[The premise is to retell the plots of popular Christmas movies in ways that would be recognizable to the clear-minded businessman (or businesswoman). Here are examples.]
It's a Wonderful Life (1947, Frank Capra, dir.)
Arrogant young George Bailey has one thing right: Bedford Falls is a boring little town. George cannot bring himself to break free, however, preferring instead to salvage and maintain an inefficient family business.
Fate comes knocking in the form of wise Henry F. Potter, who, though confined to a wheelchair, has become the town's wealthiest entrepreneur. Henry offers George the employment opportunity of a lifetime, only to hear the young man haughtily reject it.
One Christmas Eve, as officers stand ready to arrest George in connection with a savings-and-loan scandal, he contemplates suicide and declares, "I wish I'd never been born." With the help of an admittedly second-class angel, George sees that, without his presence, the boring little town flourishes: Dixieland jazz fills its streets, city lights glisten, the taverns are full, law enforcement is swift and capable. George's mother controls a real-estate business operating at capacity. The woman George was to domesticate as his housewife has become fully self-actualized, with a career in public service.
George cannot accept that he has been living a lie. He cowardly opts for a return to the life he has known and the mediocrity which he realizes he was instrumental in perpetrating. Caroling follows.
A Christmas Carol (1951, Brian Desmond-Hurst, dir.)
The film, based on the classic business training manual by Charles Dickens, presents a unique problem: In the seven years since the death of business-partner Jacob Marley, Ebenezer Scrooge has struggled to keep his London concern competitive in an ever-changing market. Robert Cratchit, a disgruntled clerk, takes advantage of his company's vulnerability during the make-or-break fourth-quarter selling season to demand an immediate increase in vacation time.
Marley's Ghost then appears, advocating a reworked business model. The interjection of the supernatural is a clever device by which the filmmakers illustrate a shift in paradigms in the face of a labor action: Ebenezer skillfully buys off the agitator with the gift of a turkey. That will assure Cratchit's loyalty-or at least his attendance-through the close of the quarter, after which Ebenezer will be free to can him.
But will he? Surely not until a suitable replacement is found. (See the companion work on outplacement, Apocalypse Now.)
Miracle on 34th Street (1947, George Seaton, dir.)
Frederick M. Gailey, Esq., has it made: the likeable, well-dressed associate at a respected New York law firm lives on Central Park West, overlooking the park. When he falls for an embittered divorcée, however, Fred's life turns to tragedy.
So desperate is Fred to gain the affections of the aloof temptress, Doris Walker, that he is soon sharing his bedroom with a delusional old man Doris schemed to employ as a department-store Santa Claus so as to ingratiate herself with her CEO. When Fred elects to defend his roommate against the self-evident charge of insanity, he so embarrasses his firm, the partners force his resignation. Fred then loses his grip, attempting to win in court by proving the efficiency of the U.S. Postal Service. He is momentarily saved from his folly by the judge, who, firmly in the pocket of the Democratic machine, dismisses the case on a technicality at the bidding of his political handler.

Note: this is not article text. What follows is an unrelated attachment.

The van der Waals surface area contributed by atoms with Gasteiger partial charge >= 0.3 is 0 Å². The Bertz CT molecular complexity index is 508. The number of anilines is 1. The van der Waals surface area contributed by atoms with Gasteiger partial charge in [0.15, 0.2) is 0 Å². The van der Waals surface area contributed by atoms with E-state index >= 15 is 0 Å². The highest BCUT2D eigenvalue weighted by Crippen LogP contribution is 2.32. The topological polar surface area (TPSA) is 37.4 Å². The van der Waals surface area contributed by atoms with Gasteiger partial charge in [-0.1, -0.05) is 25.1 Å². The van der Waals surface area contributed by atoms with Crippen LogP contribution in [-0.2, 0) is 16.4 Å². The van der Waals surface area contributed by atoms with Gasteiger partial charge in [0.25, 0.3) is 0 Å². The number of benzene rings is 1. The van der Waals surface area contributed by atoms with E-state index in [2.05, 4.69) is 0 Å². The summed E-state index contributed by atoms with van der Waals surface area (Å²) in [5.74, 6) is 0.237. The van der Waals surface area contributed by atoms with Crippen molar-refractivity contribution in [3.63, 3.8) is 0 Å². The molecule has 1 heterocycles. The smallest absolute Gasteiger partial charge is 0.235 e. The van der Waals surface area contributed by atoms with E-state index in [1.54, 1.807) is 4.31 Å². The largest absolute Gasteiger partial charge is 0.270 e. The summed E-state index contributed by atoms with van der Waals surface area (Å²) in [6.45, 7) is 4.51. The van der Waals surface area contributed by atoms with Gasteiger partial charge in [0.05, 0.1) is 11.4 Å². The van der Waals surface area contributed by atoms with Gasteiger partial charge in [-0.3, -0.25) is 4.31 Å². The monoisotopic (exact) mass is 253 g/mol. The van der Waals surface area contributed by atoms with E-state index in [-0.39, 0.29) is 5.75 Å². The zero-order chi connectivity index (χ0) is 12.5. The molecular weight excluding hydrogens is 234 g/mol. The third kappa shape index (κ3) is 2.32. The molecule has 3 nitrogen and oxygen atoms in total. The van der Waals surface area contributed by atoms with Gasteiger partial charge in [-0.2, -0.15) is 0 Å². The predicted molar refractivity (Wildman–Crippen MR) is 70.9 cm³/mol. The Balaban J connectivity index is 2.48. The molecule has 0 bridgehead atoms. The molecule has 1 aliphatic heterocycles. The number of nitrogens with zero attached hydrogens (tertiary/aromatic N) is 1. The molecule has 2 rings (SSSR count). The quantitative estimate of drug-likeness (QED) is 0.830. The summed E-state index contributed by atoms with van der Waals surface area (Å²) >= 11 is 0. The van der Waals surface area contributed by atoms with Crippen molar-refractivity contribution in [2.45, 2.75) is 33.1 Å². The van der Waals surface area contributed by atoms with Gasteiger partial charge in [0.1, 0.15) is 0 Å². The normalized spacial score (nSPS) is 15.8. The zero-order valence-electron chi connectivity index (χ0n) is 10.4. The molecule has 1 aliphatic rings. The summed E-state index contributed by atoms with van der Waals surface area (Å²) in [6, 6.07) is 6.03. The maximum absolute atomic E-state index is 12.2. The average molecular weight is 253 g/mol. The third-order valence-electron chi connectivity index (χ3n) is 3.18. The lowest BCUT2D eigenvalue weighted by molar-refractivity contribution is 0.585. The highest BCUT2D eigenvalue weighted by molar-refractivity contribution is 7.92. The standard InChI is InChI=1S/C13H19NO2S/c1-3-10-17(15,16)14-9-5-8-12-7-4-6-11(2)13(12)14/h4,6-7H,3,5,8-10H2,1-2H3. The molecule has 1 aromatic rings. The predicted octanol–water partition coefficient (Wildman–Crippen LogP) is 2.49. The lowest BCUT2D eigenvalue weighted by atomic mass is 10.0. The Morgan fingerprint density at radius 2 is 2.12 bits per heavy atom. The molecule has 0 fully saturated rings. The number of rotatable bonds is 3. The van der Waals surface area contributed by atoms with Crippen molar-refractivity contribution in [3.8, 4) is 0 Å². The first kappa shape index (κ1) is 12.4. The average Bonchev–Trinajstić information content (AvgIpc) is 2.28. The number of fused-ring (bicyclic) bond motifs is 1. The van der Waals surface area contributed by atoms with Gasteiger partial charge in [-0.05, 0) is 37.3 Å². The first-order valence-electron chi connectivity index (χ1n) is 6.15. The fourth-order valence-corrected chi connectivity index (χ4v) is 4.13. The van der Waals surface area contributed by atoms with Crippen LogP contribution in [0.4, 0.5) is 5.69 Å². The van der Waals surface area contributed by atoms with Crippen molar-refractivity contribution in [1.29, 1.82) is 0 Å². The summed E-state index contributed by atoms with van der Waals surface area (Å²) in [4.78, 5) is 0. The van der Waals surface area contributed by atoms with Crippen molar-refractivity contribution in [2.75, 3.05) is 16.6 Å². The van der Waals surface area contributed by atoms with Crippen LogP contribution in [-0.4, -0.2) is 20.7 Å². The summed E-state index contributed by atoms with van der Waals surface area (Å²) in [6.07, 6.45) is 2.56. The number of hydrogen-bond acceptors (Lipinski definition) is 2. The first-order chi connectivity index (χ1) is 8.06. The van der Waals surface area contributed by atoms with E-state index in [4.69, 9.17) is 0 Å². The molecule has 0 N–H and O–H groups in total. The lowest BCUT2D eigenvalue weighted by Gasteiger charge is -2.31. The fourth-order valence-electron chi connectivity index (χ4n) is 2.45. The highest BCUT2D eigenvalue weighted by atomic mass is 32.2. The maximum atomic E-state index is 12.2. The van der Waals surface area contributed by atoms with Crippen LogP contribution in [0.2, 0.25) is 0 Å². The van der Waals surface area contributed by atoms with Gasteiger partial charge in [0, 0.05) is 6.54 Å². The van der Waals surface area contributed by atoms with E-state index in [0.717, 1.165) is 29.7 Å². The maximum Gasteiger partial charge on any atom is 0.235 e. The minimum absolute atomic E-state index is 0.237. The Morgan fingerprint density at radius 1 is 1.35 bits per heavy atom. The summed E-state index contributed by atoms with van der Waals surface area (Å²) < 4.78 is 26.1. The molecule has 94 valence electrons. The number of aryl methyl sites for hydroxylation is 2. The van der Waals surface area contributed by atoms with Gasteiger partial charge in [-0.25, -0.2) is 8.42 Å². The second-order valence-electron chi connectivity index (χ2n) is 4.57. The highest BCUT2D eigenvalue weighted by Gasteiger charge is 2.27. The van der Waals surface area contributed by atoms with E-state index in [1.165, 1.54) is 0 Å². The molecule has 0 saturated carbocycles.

The Pyrrhic courtroom victory mirrors Fred's personal defeat, secretly engineered all along by the very man he had tried to help: Fred will marry hard-hearted Doris and support her child. He will move from his prized Manhattan apartment to a banal house in suburban Long Island.
This sobering morality play on the perils of hubris remains timely-and a warning to us all.
How the Grinch Stole Christmas (1966, Chuck Jones, dir.)
To those who are still growing up let's
Offer Yuletide cheer in Seuss-rhymed couplets
Which tell of those Whos whose joyful noise pollution
Drove their neighbor Grinch to a self-help solution
In grand theft Christmas of gifts noisy and still
(Though, for most, the Whos still had not paid the bill).
He pinched "Pop guns! And bicycles! Roller skates! Drums!"
He stole from the best and from the meanest Who-slums.
Peace and tranquility reigned, until like a shot,
Repented our Grinch--typical holiday rot.
The badness left him; his crime spree was stop-ed,
And he, the new sweetie, firmly co-opted,
Joined in with the Whos for roast beast and cold beer,
A duller Grinch for it, but--wait till next year.
White Christmas (1954, Michael Curitz, dir.)
Here is a high-spirited musical treasure celebrating that now-vanished time when you needn't ever leave the sound stage except to catch a train. The story: The Christmas spirit so fully inhabits two middle-aged men, they realize they are, at last, old enough to marry. The objectives: Save an innkeeper from the perils of low liquidity, recoup investment in stage show, fine true love, et cetera. The mystery: Will snow fall in Vermont in the winter? The holiday message: Never let transitory discomforts-imminent financial ruin, the forces of nature, World War II-get in the way of singing and dancing. The climax: Snow falls in Vermont in the winter. Who said those old musicals were trivial?
A Charlie Brown Christmas (1965, Bill Melendez, dir.)
Lucy has a spiritual awakening and discovers that all she really wants for Christmas is real estate. Attagirl.
From "The Businessman's Guide to Holiday Movies," originally published in Forbes FYI. Copyright © 2000, 2002 by Alan Behr